The sobering truth is that the planet has already been responding faster than expected.
We do know some incontrovertible facts, however. CO2 concentrations, temperatures and sea levels are all rising. The basic physics is simple enough for even a congressman to understand. And the risk of disastrous changes within a century is large enough to take seriously. It’s crushingly obvious that fighting climate change should be one of the world’s top priorities.
Given the difficulty of getting the human brain or our political system to tackle anything beyond immediate crises, it’s encouraging that we’ve actually managed to take up arms in this fight. Seventeen years ago in the Kyoto Protocol, 37 industrialized countries and the European Community agreed to cut greenhouse gas emissions. About the same time, from my perch as a senior correspondent in BusinessWeek’s Washington bureau, I started writing about companies that started to plan for a carbon-constrained future — and to push for policies to make that future happen. I profiled executives, like Wayne Leonard of New Orleans-based utility Entergy, who made it a personal quest to make the world safer for future generations.
Leonard was far from the only hero. Legislators in most U.S. states pushed though requirements that a significant percentage of their electricity come from wind, solar or other renewable sources. Officials in nine northeastern states and California slapped binding limits on carbon emissions. The Obama Administration slashed pollution from cars by bumping up fuel economy standards, and is now inching towards curbs on powerplants. And the House of Representatives, with significant corporate support, even passed sweeping climate legislation, the 2009 Waxman-Markey bill, that put nationwide caps on emissions.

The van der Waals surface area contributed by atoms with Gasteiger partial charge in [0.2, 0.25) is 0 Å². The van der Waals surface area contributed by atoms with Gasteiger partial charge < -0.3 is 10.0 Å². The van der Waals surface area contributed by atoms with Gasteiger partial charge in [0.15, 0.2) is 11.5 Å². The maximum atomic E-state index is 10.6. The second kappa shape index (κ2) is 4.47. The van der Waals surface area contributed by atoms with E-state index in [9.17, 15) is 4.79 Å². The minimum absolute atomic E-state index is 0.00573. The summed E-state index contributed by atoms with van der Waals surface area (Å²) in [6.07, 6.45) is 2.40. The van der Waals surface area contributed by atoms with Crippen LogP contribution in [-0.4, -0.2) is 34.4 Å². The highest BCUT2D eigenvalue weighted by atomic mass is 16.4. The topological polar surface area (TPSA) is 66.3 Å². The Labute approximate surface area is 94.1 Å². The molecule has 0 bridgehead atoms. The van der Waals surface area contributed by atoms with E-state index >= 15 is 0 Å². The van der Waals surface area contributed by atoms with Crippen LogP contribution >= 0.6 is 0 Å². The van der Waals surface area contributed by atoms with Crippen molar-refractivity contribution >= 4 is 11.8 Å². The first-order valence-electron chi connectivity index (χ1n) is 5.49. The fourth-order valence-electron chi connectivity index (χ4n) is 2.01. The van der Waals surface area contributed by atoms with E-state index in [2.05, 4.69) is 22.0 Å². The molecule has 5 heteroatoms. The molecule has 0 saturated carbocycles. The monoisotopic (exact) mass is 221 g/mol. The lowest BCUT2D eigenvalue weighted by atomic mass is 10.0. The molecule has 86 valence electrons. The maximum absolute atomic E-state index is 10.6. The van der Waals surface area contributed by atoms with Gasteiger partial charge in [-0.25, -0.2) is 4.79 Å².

But those steps are puny compared to what’s really needed. And sadly, the trends and politics in the nation most crucial to staving off climate calamity, the United States, are mostly going in the wrong direction.
It’s hard for anyone who supports action on climate to get elected, let alone to pass meaningful legislation. And virtually the entire Republican Party seems to deny that climate change even exists.